2 digit counters using jk flip flop

Discussion in 'Homework Help' started by SANTAM1991, Apr 3, 2012.

  1. SANTAM1991

    Thread Starter New Member

    Apr 3, 2012
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    I am new in this site and all I want is to design a counter which will count 2 digits from 0 to 99 using j k flip flop.pls help.
     
  2. Georacer

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    Nov 25, 2009
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  3. MrChips

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    Oct 2, 2009
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    Start off by learning how to build a single digit BCD counter.

    Step 1

    - Learn how to build an asynchronous 4-bit binary counter using a toggle flip-flop.
    - Learn how to build a toggle flip-flop from a J-K filp-flop.
    - Learn how to reset a 4-bit binary counter to recycle after 9.

    Step 2

    - Learn how to build a synchronous counter that will count in any sequence using any type of flip-flop.
    - This requires learning how to create a Karnaugh map.
     
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  4. WBahn

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    Mar 31, 2012
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    I think MrChips has probably set you on the right path. I am a bit interested, though, to have a clearer understanding of what you are supposed to be designing. A "counter which will count 2 digits from 00 to 99" could be interpreted a few different ways. Is your counter expected to have eight outputs, four per digit, with each digit being represented in BCD. Or is the counter supposed to have seven outputs with the total count being in binary but cycling back to 00 after reaching 99? My guess is the first, but I don't think the second is not entirely unreasonable.

    I do disagree with MrChips on a minor point - you don't have to learn about Karnaugh maps to implement random logic functions (such as the type needed to complete his Step 2). It most certainly helps, especially in implementing optimized and/or static hazard-free circuits, but you can always work directly with the Boolean expressions (can get ugly) or the truth tables (pretty easy, but also easy to miss optimization options).

    When you do get around to learning Karnaugh maps, be sure to also look into "concensus terms" and "static timing hazards", particularly if you ever deal with unregistered logic or logic that is sensitive to glitches.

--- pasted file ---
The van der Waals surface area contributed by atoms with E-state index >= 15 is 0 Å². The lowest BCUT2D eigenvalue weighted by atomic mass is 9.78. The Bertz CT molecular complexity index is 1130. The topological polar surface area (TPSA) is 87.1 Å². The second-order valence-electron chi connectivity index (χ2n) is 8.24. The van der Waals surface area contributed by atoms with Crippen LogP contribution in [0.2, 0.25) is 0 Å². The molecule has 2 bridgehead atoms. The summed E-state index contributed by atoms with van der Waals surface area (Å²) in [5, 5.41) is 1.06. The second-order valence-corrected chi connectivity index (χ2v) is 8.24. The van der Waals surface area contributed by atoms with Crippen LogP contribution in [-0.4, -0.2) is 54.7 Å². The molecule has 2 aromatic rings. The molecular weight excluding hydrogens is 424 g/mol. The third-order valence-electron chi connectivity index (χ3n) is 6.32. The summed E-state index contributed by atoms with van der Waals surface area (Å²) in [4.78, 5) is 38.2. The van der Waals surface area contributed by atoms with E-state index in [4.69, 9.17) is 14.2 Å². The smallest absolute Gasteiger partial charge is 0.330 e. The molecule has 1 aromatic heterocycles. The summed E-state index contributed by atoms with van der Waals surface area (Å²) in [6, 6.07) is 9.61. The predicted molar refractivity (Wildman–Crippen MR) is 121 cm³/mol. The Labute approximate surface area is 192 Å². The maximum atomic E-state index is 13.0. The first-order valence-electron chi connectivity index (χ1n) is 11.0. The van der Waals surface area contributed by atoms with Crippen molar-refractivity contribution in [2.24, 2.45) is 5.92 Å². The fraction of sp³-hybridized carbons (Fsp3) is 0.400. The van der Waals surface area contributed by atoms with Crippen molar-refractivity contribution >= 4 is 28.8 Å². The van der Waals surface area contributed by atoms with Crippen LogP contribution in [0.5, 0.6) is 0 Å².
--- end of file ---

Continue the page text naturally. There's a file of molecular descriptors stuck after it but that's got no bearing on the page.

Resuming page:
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  5. SANTAM1991

    Thread Starter New Member

    Apr 3, 2012
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    Thank You WBahn,for your reply...U r right sir... I just want the second case..to count 00 to 99 and then the counter will reset itself to 00 and starts counting again...like 00 01 02......95 96 97 98 99 00 01....:)
     
  6. WBahn

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    Mar 31, 2012
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    So, SANTAM1991, have you been able to get it to work? If not, describe the progress you have made or what you have attempted and we'll see if we can't help you proceed.

    Good luck!
     
  7. SANTAM1991

    Thread Starter New Member

    Apr 3, 2012
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    Sir, I hv designed a single digit counter using two 7447 ic i.e jk flipflop,one decoder and a seven segment display.now what modification to be done to get a two bit counter????
     
  8. WBahn

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    Mar 31, 2012
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    I'm confused. The 7447 is a BCD-7SEG decoder, not a JKFF chip.

    Assuming you meant four JKFF (probably two ICs), the next step depends on what kind of counter you have implemented for your single-digit version. If it is an asynchronous ripple counter, then you can just build another one of them and hook the two together. I'll let you ponder on just how to do that.

    But you have introduced a new issue. Now you are sending the output to a BCD-to-7SEG decoder and on to a seven-segment display. Do you now want the count to be displayed on two such displays? If so, that is at odds with your earlier assertion that you wanted a counter that counted from 0 to 99 in binary. Now you probably do want it to count in BCD, as Mr. Chips was originally suggesting. If so, that's fine, but you need to make sure that you understand what it is you want to accomplish, otherwise it is going to be very hard to accomplish it.

    If you want a two-digit BCD counter, then you need to make sure that your present one-digit counter does two things: resets itself from 9 back to 0, and produces a carry signal when it is in state 9.

    But I recommend making your one-digit counter fully synchronous first and make sure it has the following properties: A count enable input (CE), a synchronous reset input (R), and a carry out output (Cout). The behavior of each input should be as follows:

    CE: The counter does nothing if this is LO and counts up on digit if this is HI.
    R: The counter resets to 0 if this is HI is high.
    Cout: Produced when the present count is equal to 9.

    With these features, adding additional digits because trivial, though there is one gotcha that you are likely to run into and, if you do, your count sequence will likely go 88..89..90..01..02. But I'll let you struggle with that for a bit if it happens.
     
    Last edited: Apr 12, 2012
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